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Matagalpa Travel Guide

Matagalpa is one of the larger cities of Nicaragua, the gateway to the country’s lush northern mountains. Matagalpa is situated at just over 3,300 feet and its cool climate deviates from the tropical heat of Nicaragua’s other cities. Matagalpa today is known for serving some of the world’s best coffees and for its reputed hospitality. Many visitors also flock to the city to enjoy great mountain scenery and mountain hiking while enjoying unforgettable stays at the eco-lodges, bungalows, and international-quality mountain resorts of Matagalpa.

The site of Matagalpa was first inhabited by indigenous Matagalpa Indians who had their own distinct language. The Spanish arrived in 1542 and founded the modern city. Because they initially did not find any gold in the area, Matagalpa was taken over soon afterwards by Dominican and Mercedarian missionaries. The mixing of the indigenous population with the new missionary settlements led to the gradual extinction of the Matagalpa Indians.

In the 1850s, gold was discovered around the area, which attracted the attention of the Spaniards, German, French, and British, who forced many of the indigenous farmers off their lands. The first coffee trees were planted at around this time, which in turn led to an even greater migration of foreigners. When the American, William Walker, began his conquest of Nicaragua in 1856, many more Nicaraguans fled to northern Matagalpa for refuge. It was at the Battle of San Jacinto in Matagalpa that Nicaraguans fought against Walker’s armies and won, helping to end Walker’s reign of terror.

Today, Matagalpa remains an important agricultural center of Nicaragua, its coffee representing a significant share of the country’s annual exports.

One of the major attractions of Matagalpa is its perfect setting for scenic mountain hiking. The hills near Matagalpa offer some of the most stunning views in Nicaragua. There are hiking trails that begin at the town and trek up to the top of El Calvario, some 600 feet. This particular summit has a small crucifixion shrine and a great view of the valley below. Besides hiking, the highlands around Matagalpa are great for bird-watching, horseback riding, and touring of the indigenous native villages.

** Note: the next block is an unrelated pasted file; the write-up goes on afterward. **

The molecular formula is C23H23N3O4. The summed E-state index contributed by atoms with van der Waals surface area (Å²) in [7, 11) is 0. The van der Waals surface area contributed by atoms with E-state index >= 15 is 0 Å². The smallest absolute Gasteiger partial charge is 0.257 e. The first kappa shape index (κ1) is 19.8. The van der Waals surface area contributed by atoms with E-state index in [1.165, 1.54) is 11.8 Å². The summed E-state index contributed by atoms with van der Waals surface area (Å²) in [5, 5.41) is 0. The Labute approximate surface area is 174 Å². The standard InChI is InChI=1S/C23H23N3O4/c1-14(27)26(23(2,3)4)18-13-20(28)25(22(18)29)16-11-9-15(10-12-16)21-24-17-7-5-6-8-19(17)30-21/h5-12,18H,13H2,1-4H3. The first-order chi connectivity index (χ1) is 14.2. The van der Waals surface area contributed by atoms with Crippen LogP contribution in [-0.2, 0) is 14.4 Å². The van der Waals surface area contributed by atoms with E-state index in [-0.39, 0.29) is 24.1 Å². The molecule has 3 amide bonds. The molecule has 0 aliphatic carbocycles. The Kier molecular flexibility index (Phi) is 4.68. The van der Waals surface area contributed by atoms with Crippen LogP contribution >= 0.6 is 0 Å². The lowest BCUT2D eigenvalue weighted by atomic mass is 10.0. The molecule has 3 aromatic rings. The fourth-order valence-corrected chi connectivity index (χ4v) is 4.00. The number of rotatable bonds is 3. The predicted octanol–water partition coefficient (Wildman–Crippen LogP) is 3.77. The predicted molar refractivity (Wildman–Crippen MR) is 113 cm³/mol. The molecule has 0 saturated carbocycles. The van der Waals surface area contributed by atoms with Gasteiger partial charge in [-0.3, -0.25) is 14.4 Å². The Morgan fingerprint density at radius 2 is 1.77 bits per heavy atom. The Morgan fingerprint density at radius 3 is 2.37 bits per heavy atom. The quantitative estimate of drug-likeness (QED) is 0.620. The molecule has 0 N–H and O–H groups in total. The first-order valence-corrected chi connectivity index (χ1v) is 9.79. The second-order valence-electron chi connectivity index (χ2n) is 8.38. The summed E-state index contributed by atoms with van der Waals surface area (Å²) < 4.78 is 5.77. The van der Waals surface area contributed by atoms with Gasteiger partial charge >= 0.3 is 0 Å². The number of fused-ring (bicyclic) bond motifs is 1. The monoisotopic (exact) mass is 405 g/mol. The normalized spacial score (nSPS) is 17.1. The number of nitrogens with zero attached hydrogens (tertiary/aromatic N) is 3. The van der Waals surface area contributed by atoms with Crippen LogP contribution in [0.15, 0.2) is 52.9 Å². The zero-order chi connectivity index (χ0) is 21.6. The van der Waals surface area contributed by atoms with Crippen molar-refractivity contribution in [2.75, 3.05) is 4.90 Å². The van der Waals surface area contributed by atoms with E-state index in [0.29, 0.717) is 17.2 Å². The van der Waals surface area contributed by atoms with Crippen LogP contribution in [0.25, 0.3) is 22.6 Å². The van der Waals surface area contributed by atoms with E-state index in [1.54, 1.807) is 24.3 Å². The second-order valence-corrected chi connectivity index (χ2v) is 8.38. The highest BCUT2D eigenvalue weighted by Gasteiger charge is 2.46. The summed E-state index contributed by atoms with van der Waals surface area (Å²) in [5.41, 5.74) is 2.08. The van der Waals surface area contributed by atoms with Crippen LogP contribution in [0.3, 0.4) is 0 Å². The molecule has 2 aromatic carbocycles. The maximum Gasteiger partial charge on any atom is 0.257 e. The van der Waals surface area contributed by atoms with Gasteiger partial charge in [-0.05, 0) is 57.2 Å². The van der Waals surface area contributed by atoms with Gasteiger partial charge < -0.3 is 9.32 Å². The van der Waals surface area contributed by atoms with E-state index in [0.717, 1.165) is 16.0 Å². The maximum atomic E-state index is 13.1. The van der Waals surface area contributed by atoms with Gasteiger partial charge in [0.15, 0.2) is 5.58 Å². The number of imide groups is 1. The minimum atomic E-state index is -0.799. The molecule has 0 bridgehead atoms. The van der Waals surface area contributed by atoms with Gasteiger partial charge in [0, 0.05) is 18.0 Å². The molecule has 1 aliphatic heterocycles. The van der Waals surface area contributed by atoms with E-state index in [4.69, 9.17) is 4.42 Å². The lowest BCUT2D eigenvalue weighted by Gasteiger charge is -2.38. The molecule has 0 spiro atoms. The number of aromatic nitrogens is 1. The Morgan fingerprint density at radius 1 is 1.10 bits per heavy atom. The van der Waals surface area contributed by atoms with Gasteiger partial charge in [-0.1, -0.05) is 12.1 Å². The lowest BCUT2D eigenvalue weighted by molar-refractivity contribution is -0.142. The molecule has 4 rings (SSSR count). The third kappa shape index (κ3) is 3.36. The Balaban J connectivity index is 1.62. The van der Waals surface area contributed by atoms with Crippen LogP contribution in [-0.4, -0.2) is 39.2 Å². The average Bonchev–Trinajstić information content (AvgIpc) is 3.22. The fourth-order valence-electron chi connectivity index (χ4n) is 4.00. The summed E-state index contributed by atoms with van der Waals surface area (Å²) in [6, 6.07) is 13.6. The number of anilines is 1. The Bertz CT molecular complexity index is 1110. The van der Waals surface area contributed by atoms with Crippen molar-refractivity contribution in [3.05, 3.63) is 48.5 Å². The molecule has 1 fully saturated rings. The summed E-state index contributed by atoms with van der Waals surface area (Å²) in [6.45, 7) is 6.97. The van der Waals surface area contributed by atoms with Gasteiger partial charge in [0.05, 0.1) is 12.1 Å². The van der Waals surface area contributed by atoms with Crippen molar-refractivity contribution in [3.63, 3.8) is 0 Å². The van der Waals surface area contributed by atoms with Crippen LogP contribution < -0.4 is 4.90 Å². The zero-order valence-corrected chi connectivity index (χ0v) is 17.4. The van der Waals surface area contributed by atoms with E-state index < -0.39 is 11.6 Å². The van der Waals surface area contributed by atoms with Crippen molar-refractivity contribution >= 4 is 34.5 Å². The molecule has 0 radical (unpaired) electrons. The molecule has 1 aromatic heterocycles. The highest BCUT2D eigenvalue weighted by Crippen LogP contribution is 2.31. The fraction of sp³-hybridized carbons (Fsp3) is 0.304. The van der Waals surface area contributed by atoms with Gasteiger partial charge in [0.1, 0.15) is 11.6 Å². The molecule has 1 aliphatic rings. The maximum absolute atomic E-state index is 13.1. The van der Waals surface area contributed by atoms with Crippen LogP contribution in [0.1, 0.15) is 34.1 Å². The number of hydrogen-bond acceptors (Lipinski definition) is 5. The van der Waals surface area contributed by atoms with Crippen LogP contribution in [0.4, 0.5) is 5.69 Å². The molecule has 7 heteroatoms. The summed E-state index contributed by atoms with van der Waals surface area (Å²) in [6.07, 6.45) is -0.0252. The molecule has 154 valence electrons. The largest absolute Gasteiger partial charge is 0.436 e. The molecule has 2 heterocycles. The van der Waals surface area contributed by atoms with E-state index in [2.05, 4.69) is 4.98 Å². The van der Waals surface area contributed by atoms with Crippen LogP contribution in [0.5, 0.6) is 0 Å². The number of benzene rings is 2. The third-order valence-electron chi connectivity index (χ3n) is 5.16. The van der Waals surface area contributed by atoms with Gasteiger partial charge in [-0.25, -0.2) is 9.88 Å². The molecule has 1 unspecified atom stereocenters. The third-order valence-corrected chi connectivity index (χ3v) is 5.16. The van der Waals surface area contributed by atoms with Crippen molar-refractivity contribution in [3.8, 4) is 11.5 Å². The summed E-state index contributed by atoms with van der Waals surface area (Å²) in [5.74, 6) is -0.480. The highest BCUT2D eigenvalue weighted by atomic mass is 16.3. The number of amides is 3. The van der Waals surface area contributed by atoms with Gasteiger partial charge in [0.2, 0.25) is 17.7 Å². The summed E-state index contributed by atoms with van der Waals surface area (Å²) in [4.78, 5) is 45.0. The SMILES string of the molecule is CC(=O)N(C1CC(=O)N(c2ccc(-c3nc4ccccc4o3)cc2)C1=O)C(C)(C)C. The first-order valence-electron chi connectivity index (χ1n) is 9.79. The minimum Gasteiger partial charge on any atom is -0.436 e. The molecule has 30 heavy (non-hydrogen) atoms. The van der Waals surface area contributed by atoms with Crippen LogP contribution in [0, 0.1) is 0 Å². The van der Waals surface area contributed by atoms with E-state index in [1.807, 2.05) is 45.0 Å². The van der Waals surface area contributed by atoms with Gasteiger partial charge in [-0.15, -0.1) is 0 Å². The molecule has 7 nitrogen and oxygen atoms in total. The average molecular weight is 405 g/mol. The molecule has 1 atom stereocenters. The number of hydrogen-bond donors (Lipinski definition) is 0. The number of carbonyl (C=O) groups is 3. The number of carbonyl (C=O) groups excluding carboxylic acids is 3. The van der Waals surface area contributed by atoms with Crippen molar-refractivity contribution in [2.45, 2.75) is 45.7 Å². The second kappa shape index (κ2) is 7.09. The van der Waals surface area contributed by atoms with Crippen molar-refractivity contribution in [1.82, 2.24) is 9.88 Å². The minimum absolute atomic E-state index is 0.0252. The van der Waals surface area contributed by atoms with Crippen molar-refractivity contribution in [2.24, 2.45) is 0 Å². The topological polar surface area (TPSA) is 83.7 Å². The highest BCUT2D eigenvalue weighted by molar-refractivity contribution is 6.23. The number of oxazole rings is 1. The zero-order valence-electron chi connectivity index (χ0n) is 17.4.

The Bavarian-style Selva Negra Mountain Resort in Matgalpa is internationally-recognized and an attraction in and of itself. This resort is located on a coffee plantation founded by a German immigrant in 1891. The plantation’s coffees are world-famous and the hiking on the 1,500 acres surrounding the resort is an eco-dream; you’ll spot all kinds of wildlife including howler monkeys, sloths, ocelots, wild boars, cougars, minks, and several exotic birds and orchid varieties. Horses can be rented at the resort as well if you prefer riding the trails.

There are a few museums in Matagalpa including the Museo Case Comandante Carlos Fonseca. This museum is dedicated to the founder of the Sandinista National Liberation Front, Carlos Fonseca, who was born in Matagalpa. The museum is popular among local Nicaraguans and recounts the story of Fonseca’s life from childhood to death and showcases the political history and struggles of the Sandinistas. The other museum in Matagalpa is the coffee museum, which educates and showcases various plantation items as well as an interesting steam locomotive which was used in the early 1900s to transport coffee from Matagalpa to the ports.

Matagalpa’s coffee is world-famous, especially the Matagalpa roast. Many of the hotels can arrange for coffee tours to visit the plantations around the highlands; you’ll get to sample the fresh-roasted varieties of brewed coffee at places like the Selva Negra Mountain Resort, Cecocafen, and other plantations.

Matagalpa is also known for its traditional Indian cuisine. While you’re in town, you should definitely sample the Gurilas, which are tasty tortillas made from smashed corn. The nacatamal are great as well – banana leave wraps filled with Indian corn dough, pork and chicken shreds, olives, tomatoes, and chili. The Platanitos con frijoles molidos are a must-try as well – fried banana slices with smashed refried beans – not to be outdone by the Pescado a la Tititapa, considered the food of the Gods. This dish features fried snapper fish served with tomato slices, rice, and corn tortillas.

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